- It does seem to be misplaced, but if that's the only glitch, this is the only panel without a unique reference object. "20 football pitches long" isn't all that easy to grasp. jameslucas (" " / +) 09:09, 11 October 2013 (UTC)
- The image is fixed by Randall. I did an update here.--Dgbrt (talk) 11:28, 11 October 2013 (UTC)
- Well, that's a letdown. I'm surprised Randall didn't use Heathrow. jameslucas (" " / +) 13:42, 11 October 2013 (UTC)

- The image is fixed by Randall. I did an update here.--Dgbrt (talk) 11:28, 11 October 2013 (UTC)

- It does seem to be misplaced, but if that's the only glitch, this is the only panel without a unique reference object. "20 football pitches long" isn't all that easy to grasp. jameslucas (" " / +) 09:09, 11 October 2013 (UTC)

I haven't done any lookups or maths to check these, but give the size of these as "stars" in the sky, everything from panel 2 onwards seems to me to be an order of magnitude or two too large. Mark Hurd (talk) 05:17, 11 October 2013 (UTC)

- Not really. You see the stars and planets as points because their angular size is lower than your eyes' resolution. They have measurable (or, in case of really distant or small objects, computable) angular sizes. For stars etc. these angular sizes are really small - but Earth is quite big, so if you cut a portion of a sphere the radius of Earth corresponding to these small solid angles, you get sizable areas. I haven't checked Randall's math, but I'd rather believe his results. If it is non-intuitive for you consider the Sun and Moon example - when observed by naked eye, the Moon looks for you as being the size of a dime held up in your hand - and yet it's shadow during an eclipse covers quite an area of Earth's surface. It is true that sizes of some of these "footprints" are quite surprising compared to other ones. 89.174.214.74 08:55, 11 October 2013 (UTC)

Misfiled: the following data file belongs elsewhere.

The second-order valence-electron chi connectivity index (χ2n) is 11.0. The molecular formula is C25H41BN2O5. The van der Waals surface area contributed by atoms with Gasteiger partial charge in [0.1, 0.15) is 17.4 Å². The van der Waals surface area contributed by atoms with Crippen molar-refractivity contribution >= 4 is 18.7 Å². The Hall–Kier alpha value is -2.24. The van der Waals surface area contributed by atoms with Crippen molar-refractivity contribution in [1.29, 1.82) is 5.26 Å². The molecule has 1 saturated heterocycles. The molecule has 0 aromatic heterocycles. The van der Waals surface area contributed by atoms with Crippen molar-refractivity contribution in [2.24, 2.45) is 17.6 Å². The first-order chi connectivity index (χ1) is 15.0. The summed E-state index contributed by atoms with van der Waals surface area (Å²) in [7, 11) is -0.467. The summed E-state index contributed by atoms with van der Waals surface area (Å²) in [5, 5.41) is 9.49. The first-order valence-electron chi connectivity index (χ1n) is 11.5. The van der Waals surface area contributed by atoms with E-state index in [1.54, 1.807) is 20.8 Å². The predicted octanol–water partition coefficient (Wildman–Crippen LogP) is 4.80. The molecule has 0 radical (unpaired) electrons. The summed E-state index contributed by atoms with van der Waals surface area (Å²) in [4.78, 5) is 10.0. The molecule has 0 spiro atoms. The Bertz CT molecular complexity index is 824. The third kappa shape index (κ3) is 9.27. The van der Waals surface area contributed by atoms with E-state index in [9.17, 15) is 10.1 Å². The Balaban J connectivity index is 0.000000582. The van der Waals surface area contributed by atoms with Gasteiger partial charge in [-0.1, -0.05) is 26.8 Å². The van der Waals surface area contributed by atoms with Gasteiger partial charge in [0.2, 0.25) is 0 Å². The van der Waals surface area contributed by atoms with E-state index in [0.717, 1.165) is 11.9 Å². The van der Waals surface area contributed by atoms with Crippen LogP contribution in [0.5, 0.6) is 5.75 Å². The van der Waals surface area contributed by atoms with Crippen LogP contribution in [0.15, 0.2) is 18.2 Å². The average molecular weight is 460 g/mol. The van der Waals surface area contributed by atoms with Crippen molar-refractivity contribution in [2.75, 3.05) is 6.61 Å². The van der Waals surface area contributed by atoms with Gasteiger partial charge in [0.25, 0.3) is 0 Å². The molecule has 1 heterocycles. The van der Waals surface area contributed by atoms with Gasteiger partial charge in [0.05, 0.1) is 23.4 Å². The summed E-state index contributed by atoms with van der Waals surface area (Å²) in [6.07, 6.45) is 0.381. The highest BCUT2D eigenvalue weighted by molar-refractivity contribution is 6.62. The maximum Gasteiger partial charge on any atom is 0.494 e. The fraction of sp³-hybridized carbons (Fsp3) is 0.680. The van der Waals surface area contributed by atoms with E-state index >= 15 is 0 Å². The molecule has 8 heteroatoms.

- Definitely surprising. I'll put faith in Randall doing his math correctly, but still needed to check on a couple of these because they did elicit a "What? No. Really? Can't be." reaction. Using the formula described in the Explanation above, for Venus I get 12742 km (Earth radius) * 12104 km (Venus diameter) / 38000000 (shortest distance to Venus) = 2.03 km.
- Hard to picture that something that is such a small dot in the sky is actually directly over such a large patch of ground. But there you are. 67.51.59.66 17:11, 11 October 2013 (UTC)

Does someone know how to use LaTeX formulas? And if so, can they translate my formula into something more pleasing to the eye? Irino. (talk) 05:49, 11 October 2013 (UTC)

According to the wikipedia page, the M25 is 117 miles long. That sounds more like "37 miles across" to me. Kaa-ching (talk) 08:46, 11 October 2013 (UTC)

- it originally stated 15 miles, someone has fixed it now. Thanks! Kaa-ching (talk) 11:35, 11 October 2013 (UTC)

Neither the sun or moon, nor Messier 25 (declination -19°) can ever culminate in the zenith over London. :-( Admittedly, Townsville, Australia would be sort of overwhelmed by M25. --129.13.72.198 11:27, 11 October 2013 (UTC)

- M25 is a reference to the highway that surrounds London, not the Messier object, which is probably nowhere near the angular size of the moon. 65.129.214.100 15:17, 11 October 2013 (UTC)

Does anyone know why the exoplanet "HD 189733 b" is labled as "Permadeath" ? Same question for the other weird names in the same pannel (the "tilde on keyboard" one) ? Jahvascriptmaniac (talk) 11:32, 11 October 2013 (UTC)

- A reference to Exoplanet Names. Squornshellous Beta (talk) 12:08, 11 October 2013 (UTC)

If you were looking from the center of the earth, as the situation suggests, wouldn't the M25 be reversed, east-to-west, as you look at the sun and the moon?--76.105.133.220 16:09, 11 October 2013 (UTC)

- I visualize it as looking down on Earth, with the "shadow" of the celestial object on top of the M25/soccer field/laptop/etc. 67.51.59.66 17:02, 11 October 2013 (UTC)